Who runs your cinemas? The legal battle for control over Indian cinema screens
The clash between D-Cinema and E-cinema doesn’t seem to be ending any time soon, and nothing could be more illustrative of this conflict than that between K Sera Sera Digital Cinema Ltd (KSS) and Digital Cinema Initiatives, LLC (DCI). KSS has alleged that the DCI has been operating like a cartel by imposing extremely strict standards that compel cinema owners to install expensive DCI compliant equipment, if they wish to screen Hollywood films such as ‘Avengers: Age of Ultron’ and ‘Fast and Furious 7’. In its defence, the DCI has responded by highlighting the difference in quality of DCI compliant projections and regular E-cinema variants. It has further gone on to argue that DCI compliant formats are also less susceptible to piracy and how this is crucial in protecting the intellectual property of producers who insist on screening their films in this format.
This conflict first went to the Competition Commission of India (CCI) when KSS, alleged a violation of Sections 3 and 4 of the Competition Act, 2002 (the “Act”), that deal with Anti-competitive agreements and the Abuse of dominant position respectively. In its complaint, KSS has argued that the standards set by the DCI are such that it cannot screen certain films without purchasing DCI approved equipment, which in turn excludes them from their equal participation in the market place. The DCI in turn brought to the Commission’s notice, section 3(5) of the Act, that allows them the right to set standards to protect their intellectual property and hence had the case dismissed without the CCI calling for an investigation by the DG.
This was then appealed by KSS, at the appellate tribunal, where it pleaded that ‘standards’ cannot lead to the elimination or the pushing out of competition. By arguing that the complex standards set by dominant players could lead to a “tyranny of standards”, the appellate tribunal decided to set aside the previous order and remit the case back to the CCI.
After the CCI once again ruled in favour of DCI, KSS appealed once again to the tribunal and had it set aside the second CCI order as well. The COMPAT stated that though DCI may not qualify as a cartel, arguments from the respondents that installing DCI equipment was voluntary, while simultaneously stating that cinema houses may not screen certain Hollywood films without it, pointed towards a barrier to entry into the market place. It further noted that as time passed the role of technology has grown extremely vital to maintain a competitive marketplace and hence such cases must be examined in depth.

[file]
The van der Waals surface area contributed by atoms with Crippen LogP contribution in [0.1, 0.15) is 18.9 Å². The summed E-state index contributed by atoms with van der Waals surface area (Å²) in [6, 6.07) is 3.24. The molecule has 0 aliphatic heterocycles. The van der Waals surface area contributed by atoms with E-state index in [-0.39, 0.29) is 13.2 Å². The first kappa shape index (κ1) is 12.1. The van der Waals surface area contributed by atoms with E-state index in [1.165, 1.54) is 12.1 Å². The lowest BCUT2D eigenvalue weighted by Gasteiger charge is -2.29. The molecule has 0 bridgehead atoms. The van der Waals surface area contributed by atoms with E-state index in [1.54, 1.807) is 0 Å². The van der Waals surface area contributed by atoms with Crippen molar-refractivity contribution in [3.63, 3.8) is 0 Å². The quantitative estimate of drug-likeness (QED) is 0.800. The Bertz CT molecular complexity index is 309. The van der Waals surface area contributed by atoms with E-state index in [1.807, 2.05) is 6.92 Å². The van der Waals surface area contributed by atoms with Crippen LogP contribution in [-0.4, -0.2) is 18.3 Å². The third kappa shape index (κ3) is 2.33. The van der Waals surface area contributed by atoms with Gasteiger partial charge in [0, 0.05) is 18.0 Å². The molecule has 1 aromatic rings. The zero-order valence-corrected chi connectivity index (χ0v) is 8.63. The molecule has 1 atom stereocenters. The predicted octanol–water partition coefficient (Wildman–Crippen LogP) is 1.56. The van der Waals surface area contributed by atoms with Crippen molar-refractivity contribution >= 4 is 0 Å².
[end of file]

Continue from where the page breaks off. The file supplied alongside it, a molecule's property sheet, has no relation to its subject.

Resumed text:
What it means for the ordinary movie-goer?
This particular case has seen the inside of the CCI as well as the Competition Appellate Tribunal (COMPAT) where it was remitted back to the CCI, back to the Tribunal and back to CCI again. This ping pong match between the informant (KSS) and the DCI becomes relevant when we delve into what the outcome of this case could mean for cinema-goers in the country and the kind of experience they enjoy when watching both Hollywood and domestic cinema.
At present, Indian movie goers can enjoy both the D-cinema and the E-Cinema experience across the country, with the key difference in both being the kind of equipment being used to project the movies. Those with DCI approval, fall into the D cinema category, and those without, into the E-cinema category. The current scenario however, is one where Hollywood film houses insist on the use of D-Cinema equipment for their screening, leaving a lot of cinema houses unable to screen these films unless they clear the existing standards. Clearing these standards has proved to be a costly affair for a lot of houses, and has turned into a cost that is often borne by the end-consumer.
For Indian movie-goers, this would mean that watching Hollywood movies would become more expensive and cinema houses that want to screen Hollywood films would end up being coerced into purchasing the new servers and equipment required to clear DCI norms. Till the purchases aren’t made, Hollywood films will be screened only by a handful of cinema houses that have cleared these norms.
Yet another dimension to the dilemma emerges from the perception, that with this case, Indian norms are presently being determined and controlled by a US based entity like the DCI and its 6 stakeholder partners that are six largest US movie production houses. At a time when India looks to protect its domestic interests, and grows assertive over its economic clout, there is a case to be made for allowing degrees of leniency to houses like KSS and UFO that primarily screen in the E-cinema category but want to carve out a share of the market place, currently dominated by the few cinema houses that have DCI approval. To achieve this without contravening Section 3(5) and endangering the intellectual property of foreign production houses, may prove to be quite a dilemma for lawmakers in the country, but maintaining Indian control over the 138.2 billion Rupee industry is certainly a goal to strive towards.